Honorary Associate Professor Annie Ross has worked in Marovo Lagoon for over a decade, documenting local cultural traditions and stories from the past and the present that link local people to their land and sea heritage.
Dr Diana Young is Director UQ Anthropology Museum/ Senior Lecturer. One of her research interests is re inventing ethnographic museums for the twenty first century. She has researched, co-curated and commissioned a number of exhibitions based around the University of Queensland Anthropology Museum’s Pacific collections.
Director of project research and curation: Dr Diana Young
Curatorial and research assistance: Camella Hardjo
Emeritus Professor Clive Moore
Dr Graham Baines
Mrs Evelyn Tetehu Baines
Honorary Associate Professor Annie Ross and her research consultants
David Akin, independent scholar
With thanks to
Ben Burt, British Museum
Shirley Mwanesalua, curator, Solomon Islands National Museum
Lawrence Foana’ota, former Director of Solomon Islands National Museum
Oliver Lueb, Rautenstrauch-Joest Museum – Cultures of the World
Anna Craven, Foundation Director of Solomon Islands National Museum
Rebecca Conway, The Macleay Museum University of Sydney
Chantal Knowles, Queensland Museum
Jill Hassel, British Museum
Yvonne Carrillo-Huffman, Australian Museum
Members of SIIN network
The Edge-Partington family
Rosita Henry and James Cook University
Project management: Jane Willcock
Media arrangement, exhibition installation: Kiri Chan
Conservation: Kate Stanway
Additional literature research assistance: Sarah Webb, Jane Willcock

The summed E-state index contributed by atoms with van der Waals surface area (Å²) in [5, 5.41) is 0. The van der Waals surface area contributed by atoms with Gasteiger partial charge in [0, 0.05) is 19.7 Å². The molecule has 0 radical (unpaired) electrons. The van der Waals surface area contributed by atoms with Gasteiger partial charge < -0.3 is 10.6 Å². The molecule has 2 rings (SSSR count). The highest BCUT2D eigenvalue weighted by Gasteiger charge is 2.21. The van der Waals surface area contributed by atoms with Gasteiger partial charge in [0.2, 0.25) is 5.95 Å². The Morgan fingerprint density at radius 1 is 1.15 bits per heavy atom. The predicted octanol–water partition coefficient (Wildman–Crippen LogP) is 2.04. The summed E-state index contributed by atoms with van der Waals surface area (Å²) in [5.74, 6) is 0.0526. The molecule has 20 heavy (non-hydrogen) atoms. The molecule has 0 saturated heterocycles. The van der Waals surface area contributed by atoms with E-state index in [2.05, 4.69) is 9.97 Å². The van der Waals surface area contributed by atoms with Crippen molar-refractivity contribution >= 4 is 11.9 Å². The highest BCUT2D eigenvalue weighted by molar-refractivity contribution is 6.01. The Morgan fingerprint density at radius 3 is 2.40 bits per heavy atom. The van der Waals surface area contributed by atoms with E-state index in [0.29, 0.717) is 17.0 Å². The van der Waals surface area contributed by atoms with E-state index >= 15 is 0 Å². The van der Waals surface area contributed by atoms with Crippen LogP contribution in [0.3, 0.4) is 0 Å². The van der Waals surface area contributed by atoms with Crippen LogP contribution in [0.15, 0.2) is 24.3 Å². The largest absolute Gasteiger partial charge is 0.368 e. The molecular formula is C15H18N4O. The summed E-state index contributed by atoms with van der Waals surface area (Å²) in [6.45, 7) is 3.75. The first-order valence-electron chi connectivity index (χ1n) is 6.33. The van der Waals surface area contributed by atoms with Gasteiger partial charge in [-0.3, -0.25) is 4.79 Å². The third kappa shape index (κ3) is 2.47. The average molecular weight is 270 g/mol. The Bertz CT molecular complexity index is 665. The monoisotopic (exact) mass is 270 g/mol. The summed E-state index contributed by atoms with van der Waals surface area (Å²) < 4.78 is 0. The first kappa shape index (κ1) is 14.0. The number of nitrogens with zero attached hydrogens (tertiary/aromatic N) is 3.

Photography: Carl Warner
Student intern: Alex Dwyer
Exhibition based on an idea by Diana Young
Bennett, J 1987, Wealth of the Solomon Islands. A History of a Pacific Archipelago 1800-1978, University of Hawaii Press, Honolulu.
Hillman, James 1982, ‘Anima mundi: The return of the soul to the world’, Spring 1982: An annual of archetypical psychology and Jungian studies, pp. 71-93.
Moore, C. 2015, ‘Australian South Sea Islanders’ narratives of belonging’, in Farzana Gounder (ed.), Narrative Practices and Identity Constructions in the Pacific Islands, John Benjamins Studies in Narrative, pp. 153-174.
Moore, C. 1990, ‘Pacific Islanders in nineteenth century Queensland’, in Clive Moore, Jacqueline Leckie and Doug Munro (eds), Labour in the South Pacific, Department of History and Politics, and the Melanesian Studies Centre, James Cook University of North Queensland, Townsville, pp. 144-147.
Richards, R. 2012 Head Hunters Black and White. Three Collectors in the Western Solomon Islands 1893-1914, Paramatta Press, Wellington NZ.
Waite, D. 1989, ‘Animal metaphor in art from the Solomon Islands’ in Howard Morphy (ed.), Animals into Art. Unwin Hyman Ltd., London, pp. 318-342.
Akin, D. and White, G.M. 2014, ‘Artifacts of war: art, exchange and politics in world war II Solomon Islands’ in M. Mélandri and S. Revolon (eds.), L’éclat des ombres: L’art en noir et blanc des iles Salomon, Musee du Quai Branly, Paris, pp. 62-72.
Hvidings, E 2014 ‘War canoes of the Western Solomon’ in Ben Burt and Lissant Bolton (eds), The Things we Value. Culture and History in the Solomons, Sean Kingston Publishing.
Tetehu, Evelyn 2014 ‘Some family treasures of Santa Isabel’ in Ben Burt and Lissant Bolton (eds), The Things we Value. Culture and History in the Solomons, Sean Kingston Publishing.